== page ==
Midway University experiencing growth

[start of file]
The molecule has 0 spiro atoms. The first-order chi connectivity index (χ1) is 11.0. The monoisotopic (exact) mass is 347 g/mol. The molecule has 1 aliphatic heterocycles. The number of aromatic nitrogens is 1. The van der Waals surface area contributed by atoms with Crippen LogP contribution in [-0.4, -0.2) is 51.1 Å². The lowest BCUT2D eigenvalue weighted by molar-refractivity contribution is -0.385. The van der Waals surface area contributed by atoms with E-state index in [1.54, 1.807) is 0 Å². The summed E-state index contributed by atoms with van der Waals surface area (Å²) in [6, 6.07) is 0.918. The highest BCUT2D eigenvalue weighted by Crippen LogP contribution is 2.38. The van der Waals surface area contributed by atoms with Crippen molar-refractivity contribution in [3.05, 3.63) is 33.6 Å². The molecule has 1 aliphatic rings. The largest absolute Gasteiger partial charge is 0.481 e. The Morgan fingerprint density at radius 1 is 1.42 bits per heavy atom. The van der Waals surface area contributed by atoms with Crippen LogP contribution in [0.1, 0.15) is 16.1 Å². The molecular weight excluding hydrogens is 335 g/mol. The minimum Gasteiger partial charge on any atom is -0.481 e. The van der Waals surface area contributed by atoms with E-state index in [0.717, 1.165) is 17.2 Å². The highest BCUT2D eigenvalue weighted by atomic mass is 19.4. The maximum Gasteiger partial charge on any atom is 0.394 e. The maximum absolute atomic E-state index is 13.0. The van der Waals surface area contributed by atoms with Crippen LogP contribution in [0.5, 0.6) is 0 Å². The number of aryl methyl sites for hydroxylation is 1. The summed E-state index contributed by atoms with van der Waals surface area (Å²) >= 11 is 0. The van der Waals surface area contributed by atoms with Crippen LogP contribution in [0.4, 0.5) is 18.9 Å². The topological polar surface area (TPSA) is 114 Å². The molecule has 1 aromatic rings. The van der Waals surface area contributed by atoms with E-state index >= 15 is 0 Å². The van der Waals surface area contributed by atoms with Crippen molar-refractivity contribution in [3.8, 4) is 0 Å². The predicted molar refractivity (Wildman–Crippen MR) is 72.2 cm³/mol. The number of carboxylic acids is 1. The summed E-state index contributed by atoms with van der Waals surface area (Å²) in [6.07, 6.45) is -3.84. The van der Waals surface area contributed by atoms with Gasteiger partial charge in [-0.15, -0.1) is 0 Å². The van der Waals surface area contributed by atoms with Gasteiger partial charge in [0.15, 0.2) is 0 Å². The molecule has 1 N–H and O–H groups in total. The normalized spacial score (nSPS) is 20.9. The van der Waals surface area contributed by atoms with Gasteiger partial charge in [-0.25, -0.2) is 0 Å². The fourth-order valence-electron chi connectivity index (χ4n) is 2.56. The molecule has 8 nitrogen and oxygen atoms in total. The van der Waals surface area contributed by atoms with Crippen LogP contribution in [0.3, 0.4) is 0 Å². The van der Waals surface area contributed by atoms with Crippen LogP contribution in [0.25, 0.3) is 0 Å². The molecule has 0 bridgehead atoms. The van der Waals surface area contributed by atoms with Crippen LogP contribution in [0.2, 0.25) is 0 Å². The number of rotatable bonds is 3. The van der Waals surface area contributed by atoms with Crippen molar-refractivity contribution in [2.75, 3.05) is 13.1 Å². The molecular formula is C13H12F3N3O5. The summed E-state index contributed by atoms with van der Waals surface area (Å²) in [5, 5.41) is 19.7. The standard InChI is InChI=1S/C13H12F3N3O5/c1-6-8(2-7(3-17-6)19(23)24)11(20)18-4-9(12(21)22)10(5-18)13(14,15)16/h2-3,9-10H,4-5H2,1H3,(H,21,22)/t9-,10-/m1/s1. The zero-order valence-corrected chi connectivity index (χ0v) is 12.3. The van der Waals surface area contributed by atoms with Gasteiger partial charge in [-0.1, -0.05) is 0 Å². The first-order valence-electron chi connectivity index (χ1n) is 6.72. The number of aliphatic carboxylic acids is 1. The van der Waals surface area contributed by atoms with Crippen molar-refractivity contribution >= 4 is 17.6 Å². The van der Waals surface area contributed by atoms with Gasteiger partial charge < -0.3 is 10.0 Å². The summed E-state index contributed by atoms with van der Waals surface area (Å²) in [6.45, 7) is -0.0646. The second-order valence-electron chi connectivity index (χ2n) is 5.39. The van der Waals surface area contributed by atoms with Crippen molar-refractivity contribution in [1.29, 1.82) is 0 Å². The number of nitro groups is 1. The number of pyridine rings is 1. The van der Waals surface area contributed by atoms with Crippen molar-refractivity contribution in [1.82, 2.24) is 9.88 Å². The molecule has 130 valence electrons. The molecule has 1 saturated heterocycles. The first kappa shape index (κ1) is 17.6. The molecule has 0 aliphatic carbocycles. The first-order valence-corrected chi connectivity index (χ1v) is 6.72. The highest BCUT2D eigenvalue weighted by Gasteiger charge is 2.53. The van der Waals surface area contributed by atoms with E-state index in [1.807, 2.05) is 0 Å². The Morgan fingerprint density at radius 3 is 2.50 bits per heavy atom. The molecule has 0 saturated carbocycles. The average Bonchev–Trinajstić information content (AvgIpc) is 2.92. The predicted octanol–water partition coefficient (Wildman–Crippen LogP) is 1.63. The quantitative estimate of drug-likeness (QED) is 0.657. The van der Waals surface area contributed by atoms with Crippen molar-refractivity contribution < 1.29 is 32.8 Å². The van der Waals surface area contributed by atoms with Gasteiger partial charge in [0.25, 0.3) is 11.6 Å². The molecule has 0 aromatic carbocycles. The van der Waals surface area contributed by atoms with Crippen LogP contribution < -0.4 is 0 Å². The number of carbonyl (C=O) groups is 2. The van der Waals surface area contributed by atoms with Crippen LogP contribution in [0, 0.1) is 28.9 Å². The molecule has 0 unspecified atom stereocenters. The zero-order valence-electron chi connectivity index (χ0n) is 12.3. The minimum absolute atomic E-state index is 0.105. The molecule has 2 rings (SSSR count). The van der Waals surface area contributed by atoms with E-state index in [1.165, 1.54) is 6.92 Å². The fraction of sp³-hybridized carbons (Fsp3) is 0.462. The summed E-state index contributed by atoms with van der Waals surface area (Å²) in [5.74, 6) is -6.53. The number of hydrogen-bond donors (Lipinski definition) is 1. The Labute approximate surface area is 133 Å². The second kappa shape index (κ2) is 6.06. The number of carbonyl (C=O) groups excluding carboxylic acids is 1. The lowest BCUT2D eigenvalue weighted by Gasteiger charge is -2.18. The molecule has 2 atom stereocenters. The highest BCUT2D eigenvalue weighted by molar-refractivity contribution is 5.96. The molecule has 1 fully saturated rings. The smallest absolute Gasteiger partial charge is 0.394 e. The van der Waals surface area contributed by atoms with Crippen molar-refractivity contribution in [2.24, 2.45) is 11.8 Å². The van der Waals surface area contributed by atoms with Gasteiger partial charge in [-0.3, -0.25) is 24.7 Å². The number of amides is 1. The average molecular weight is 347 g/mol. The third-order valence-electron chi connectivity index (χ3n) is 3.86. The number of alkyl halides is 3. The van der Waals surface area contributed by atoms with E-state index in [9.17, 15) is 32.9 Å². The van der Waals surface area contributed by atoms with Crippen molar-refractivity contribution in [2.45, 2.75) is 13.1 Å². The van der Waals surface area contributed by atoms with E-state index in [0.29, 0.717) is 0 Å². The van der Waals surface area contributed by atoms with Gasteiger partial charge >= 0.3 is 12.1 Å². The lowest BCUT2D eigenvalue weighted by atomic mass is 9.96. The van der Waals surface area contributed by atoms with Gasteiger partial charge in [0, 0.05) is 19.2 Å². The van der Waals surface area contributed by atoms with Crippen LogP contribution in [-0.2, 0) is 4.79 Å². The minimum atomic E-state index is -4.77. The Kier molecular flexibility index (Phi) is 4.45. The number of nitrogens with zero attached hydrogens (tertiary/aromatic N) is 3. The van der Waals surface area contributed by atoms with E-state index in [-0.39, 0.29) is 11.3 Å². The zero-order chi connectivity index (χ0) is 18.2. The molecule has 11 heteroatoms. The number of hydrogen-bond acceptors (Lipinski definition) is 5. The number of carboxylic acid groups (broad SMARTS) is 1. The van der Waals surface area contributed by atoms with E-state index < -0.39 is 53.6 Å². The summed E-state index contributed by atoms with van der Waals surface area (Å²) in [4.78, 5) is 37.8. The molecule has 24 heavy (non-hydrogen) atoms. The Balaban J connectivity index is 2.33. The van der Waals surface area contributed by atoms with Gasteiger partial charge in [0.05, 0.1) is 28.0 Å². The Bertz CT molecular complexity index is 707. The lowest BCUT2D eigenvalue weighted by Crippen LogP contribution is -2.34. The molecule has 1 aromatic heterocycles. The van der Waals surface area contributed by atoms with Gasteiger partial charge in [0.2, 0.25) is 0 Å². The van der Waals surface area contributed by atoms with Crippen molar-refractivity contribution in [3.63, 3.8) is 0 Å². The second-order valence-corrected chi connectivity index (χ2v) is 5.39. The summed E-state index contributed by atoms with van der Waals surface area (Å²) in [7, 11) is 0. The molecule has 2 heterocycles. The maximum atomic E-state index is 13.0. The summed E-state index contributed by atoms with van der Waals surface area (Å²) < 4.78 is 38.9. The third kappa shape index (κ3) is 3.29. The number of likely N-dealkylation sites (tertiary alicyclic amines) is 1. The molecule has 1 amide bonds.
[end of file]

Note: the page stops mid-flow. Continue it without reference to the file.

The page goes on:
Many changes have occurred at Midway University under the guidance of its 10th president, Dr. John P. Marsden, since he began his tenure on Feb. 1, 2013. Perhaps the most notable change during his four-and-a-half years on campus occurred last fall, when Midway University began admitting men into all of its undergraduate programs. Men's athletics were also launched in the 2016-17 academic year. "We saw incredible growth at that time," said Marsden. He said enrollment for traditional daytime classes climbed from 266 students to 430 students last fall. That number was expected to rise to about 480 as of Aug. 11, the morning of his interview with The Sun. Student numbers are important because Midway University "is primarily a tuition-dependent institution," said Marsden. He said a majority of the revenue to pay operating expenses comes from students. Many of them receive financial aid to help them pay about half of their ($23,000 annual) tuition. 'Big picture' Before coming to (what was) Midway College in February 2013, Marsden was provost and vice president of academic affairs at Barton College in North Carolina. He had also been provost and vice president of academic affairs as well as head of strategic planning at Mount Mercy University in Iowa before coming here. Marsden said he always had a love for learning, but never intended on becoming a college administrator or president. He wanted to make a difference as an educator. Teaching at the undergraduate, graduate and doctorate levels, Marsden was involved in research while authoring or coauthoring four books. He planned to continue teaching and also consult on new building projects for assisted living or dementia care. That career trajectory changed when his wife, Margaret, made a decision to become a stay-at-home mom to their son, Will. Marsden eventually came to the realization that becoming a college administrator was a way to make a greater difference in the lives of students. And he brought this broad view of how to solve problems by "looking at the big picture" when he became the 10th president of a small, private college in Midway, then facing an uncertain future. "We had significant financial challenges when I came here. And it's taken a number of years to turn the institution in the right direction, and we have made some incremental changes that have really helped," said Marsden. Having already made a commitment to the institution, he was determined to make a difference and lead a turnaround. "It was tough in the beginning because people, I think, were concerned about what's going on with the college on the hill," said Marsden, "but we (his family) really did like the (Midway) community ... I saw some potential for the institution. We're a rural college. But we're not isolated," citing its close proximity to both Frankfort and Lexington. "It was stressful. It was hard. It was a tough job," he said of leading a turnaround at the historically women's college. Marsden was the right person to lead the turnaround "because he really involves the team of people," said Vice President of Marketing and Communications Ellen Gregory, who's beginning her 10th academic year at Midway. "...He makes decisions all the time, but there's nothing he does isolated, that he doesn't have the best information at the time from the best people around campus to make the decision. "It's a very collaborate discussion of how does this (decision) impact this area of campus," she continued. "So it's being able to see the big picture ... and getting everybody on the same page ... Everyone's in this together." Marsden said success was made attainable by the people he's been "surrounded by" during those tough years. And he still relies on his President's Advisory Council members for their input on various aspects of campus life including admissions, academics, athletics, housing and finances. So they also have a "big picture" understanding of the institution's day-to-day operation, he said. "It's a challenging time for higher education in general - for both public and private institutions," said Marsden. He said he's reminded of those challenges every week when he reads about colleges and universities facing budget cuts and layoffs or closing and merging with another institution. "And so you have to constantly look at the trends in higher education and adapt to the market needs and reinvent yourself as needed," he added. 'More nimble' With three distinct student populations - daytime, evening and online, and post-graduate - Midway University has diverse revenue streams that "ebb and flow" with changes in the economy, higher education and regional workforce needs, Marsden said. "That allows us to be more nimble and to respond to those market demands," he explained. "We went co-ed," said Marsden, "because market data had revealed that only two percent of high school students desire a single-sex education." He described becoming a co-educational institution of higher learning as an opportunity to remain relevant and re-invent Midway University, which has also become a more vibrant place to learn. Besides having more students who want to live on campus, Marsden said, "There were a lot more students in the dining hall, a lot more activities on campus." Midway University was able to launch men's athletics last fall - a year earlier than originally planned - when St. Catharine College closed its doors in the summer of 2016. Some of the players and coaches from St. Catharine joined Midway University's athletic programs, which were expanded to include men's basketball, baseball, golf and soccer. Men's tennis and cross country are being added this year, with a club team for co-ed cheerleading also being organized. "Athletics offer a great component to the overall educational experience, but at the end of the day you need to rely on your degree ... to lay the foundation for the rest of your life," said Marsden. More than 300 student-athletes were expected to attend classes at Midway University when the 2017-18 academic year began on Monday, Aug. 21, and its president credits "a phenomenal year in athletics" for helping recruit more students to Midway. And these student-athletes are often very serious about academics, added Gregory. She said the entire women's golf team and coaching staff came to the pinning ceremony of a teammate who earned an associate's degree in nursing while helping her team win a conference title. "That was very special," Gregory said. One student-athlete on last year's Midway University baseball team was drafted by the Pittsburgh Pirates, but "that's not going to happen very often so you need something else to be able to fall back on," said Marsden. He said that's why getting a good education and earning a degree "is the most important component of your experience at Midway, but athletics offers another component to that overall experience because it helps students with team-building and community spirit - and that's not just for the athletes ... (Their games create) a lot more spirit on campus." Athletics also benefit students who go to college because they want to continue playing ball. These student-athletes get a college education "in spite of their original intention," said Marsden. He described athletic director Rusty Kennedy, who has been at Midway University since January 2016, as a tremendous hire who has helped navigate the process of adding men's athletic programs. 'Career focused' When Midway College became Midway University in July 2015, international partnerships were being formed and its graduate programs were being expanded. A re-branding - from Midway College to Midway University - meant preparing students for life, but also setting them up for success in the workplace. "We're a career-focused institution, with a liberal arts base," explained Gregory. "...We know our students are coming here with a specific job that they want. They want to be a nurse. They want to work in the equine industry. They want to have a business degree to either improve the current job they have or get a promotion." More than 200 graduate students are now pursuing master's degrees in business, nursing and education, Marsden said. 'Strategic planning' Looking ahead to Midway University's future, Marsden said, "We're now at a point where we need to sit down as a campus and engage in a strategic planning process again that will look at the next three to five years." Continuing to build its graduate programs and focusing on the traditional daytime college will remain areas of emphasis, he said. "And I can see us looking at (adding) some club sports and extracurricular activities, and expanding those programs. That will also help with enrollment," said Marsden. "And at some point, we'll have to take a closer look at our facilities to support that growth. We're doing some of that now." More student-housing and an auxiliary gym are two facility needs "we'll have to look at more closely this fall," said Marsden. He noted that there have been recent incremental upgrades to the institution's aging residence halls - one built in 1960 and another built in the 1920s. A location for a new baseball field has been identified, but construction will not happen until fundraising efforts can cover the project's cost. "We're hoping 2019," said Marsden. Upgrades are underway to improve a softball field, owned by the City of Midway, but used by Midway's softball team, said Gregory. Marsden said one of the first "very important steps towards revitalizing relations" with the City of Midway was bringing the Francisco's Farm Arts Festival back to Midway's campus. Political forums and cultural activities or lectures have been other opportunities to invite the larger Midway community onto campus, he said. "It's good for us to be involved in the community," said Gregory. An on-campus "Meet Me at Midway University" event on Aug. 31 will give Midway's downtown merchants an opportunity to provide students with information about their businesses, including possible job opportunities and eating options, she added.